This is a good slideshow to show to students when they are first being introduced to primary sources. What I like most is how it compares primary sources and secondary sources and lists off the questions that one should ask when analyzing a primary source.
An amazing website to go to in order to find all types of primary sources. Teachers can go here to find sources to teach with and students can explore the site in order to access primary sources for assignments and projects.
This is another great slideshow for teachers to present to students. It also brings in oral history as another type of primary source because interviewing people who were present when a historical event was happening is another way to gain valuable insight into that event.
I highly recommend using the vast collection of primary sources in the Library of Congress. It really helps that the Library of Congress website has a page for assistance in teaching with primary sources.
"I vividly remember being disappointed during my first year of teaching: my students weren’t nearly as excited about primary source documents as I was. Primary source documents, as you know, offer readers a unique, real-world perspective, and I thought my kids would love delving into them. I soon learned that my disappointing results weren’t due to the documents that I’d selected, but rather how I was having students use them. That first year, they weren’t doing anything but reading them. Today, Web-based tools enable students to discover more primary sources than ever before and engage them in dynamic ways. The following items are some of my favorites."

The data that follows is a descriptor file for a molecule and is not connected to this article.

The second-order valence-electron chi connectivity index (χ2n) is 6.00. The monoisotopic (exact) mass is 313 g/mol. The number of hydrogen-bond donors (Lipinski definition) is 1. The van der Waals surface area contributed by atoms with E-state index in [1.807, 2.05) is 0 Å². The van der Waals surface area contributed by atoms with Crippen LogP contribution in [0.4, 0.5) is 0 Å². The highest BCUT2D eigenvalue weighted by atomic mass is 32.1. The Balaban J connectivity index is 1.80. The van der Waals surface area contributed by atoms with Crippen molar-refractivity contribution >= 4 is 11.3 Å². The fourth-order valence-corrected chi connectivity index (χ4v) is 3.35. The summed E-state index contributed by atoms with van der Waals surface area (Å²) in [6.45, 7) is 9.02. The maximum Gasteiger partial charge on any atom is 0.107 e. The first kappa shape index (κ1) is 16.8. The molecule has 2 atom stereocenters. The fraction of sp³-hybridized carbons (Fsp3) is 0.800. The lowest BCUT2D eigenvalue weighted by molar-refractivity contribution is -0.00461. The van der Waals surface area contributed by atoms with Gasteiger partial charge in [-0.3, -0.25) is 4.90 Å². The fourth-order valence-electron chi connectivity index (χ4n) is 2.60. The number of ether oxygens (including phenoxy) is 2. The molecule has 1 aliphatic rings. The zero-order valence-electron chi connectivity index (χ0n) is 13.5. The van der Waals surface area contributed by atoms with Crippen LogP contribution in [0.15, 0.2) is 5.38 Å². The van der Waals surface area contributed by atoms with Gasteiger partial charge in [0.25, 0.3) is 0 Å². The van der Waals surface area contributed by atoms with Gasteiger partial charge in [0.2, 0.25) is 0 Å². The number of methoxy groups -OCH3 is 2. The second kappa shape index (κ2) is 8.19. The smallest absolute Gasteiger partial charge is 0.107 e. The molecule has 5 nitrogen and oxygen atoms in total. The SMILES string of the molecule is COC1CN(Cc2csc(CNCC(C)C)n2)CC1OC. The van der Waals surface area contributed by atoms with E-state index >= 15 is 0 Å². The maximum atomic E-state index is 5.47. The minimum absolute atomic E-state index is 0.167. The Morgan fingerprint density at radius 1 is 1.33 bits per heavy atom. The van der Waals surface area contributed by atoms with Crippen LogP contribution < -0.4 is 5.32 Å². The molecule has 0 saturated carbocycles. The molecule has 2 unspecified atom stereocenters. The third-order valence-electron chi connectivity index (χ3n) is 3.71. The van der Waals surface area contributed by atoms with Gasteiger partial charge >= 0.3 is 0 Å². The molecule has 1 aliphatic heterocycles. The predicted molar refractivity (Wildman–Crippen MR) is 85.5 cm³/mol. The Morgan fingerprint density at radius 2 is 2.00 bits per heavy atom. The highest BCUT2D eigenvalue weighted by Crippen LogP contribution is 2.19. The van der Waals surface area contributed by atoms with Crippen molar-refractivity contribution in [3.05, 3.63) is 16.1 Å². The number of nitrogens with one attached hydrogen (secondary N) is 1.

We presented our individual projects yesterday and before that spent Saturday afternoon (after several hours in the Ford Library archives) discussing the power of intertextual primary sources. Intertextual.
“Primary source documents”…reading this phrase in the Common Core Standards I felt a bit of fear creep into my mind. I teach fourth grade. We are just mastering how to read maps and keys and legends. Primary source documents? How on earth would I incorporate those into our classroom and make it meaningful?
Primary source analysis can seem intimidating at first in the classroom, especially if you want to teach such methods at the elementary level. I know I was suprised when I took my first methods class and was taught this method but there plenty of sites to not only find primary sources but t help with creating lesson plans involving primary sources.
I really like this slideshow because it gives tips on teaching primary source analysis for various grade levels. It's a good slideshow for teachers to look through if they need help designing a lesson plan on a primary source.
Declaration of Independence: Primary Documents of American History (Virtual Services and Programs, Digital Reference Section, Library of Congress) (Declaration of Independence: Primary Documents of American History (Virtual Programs & Services,...
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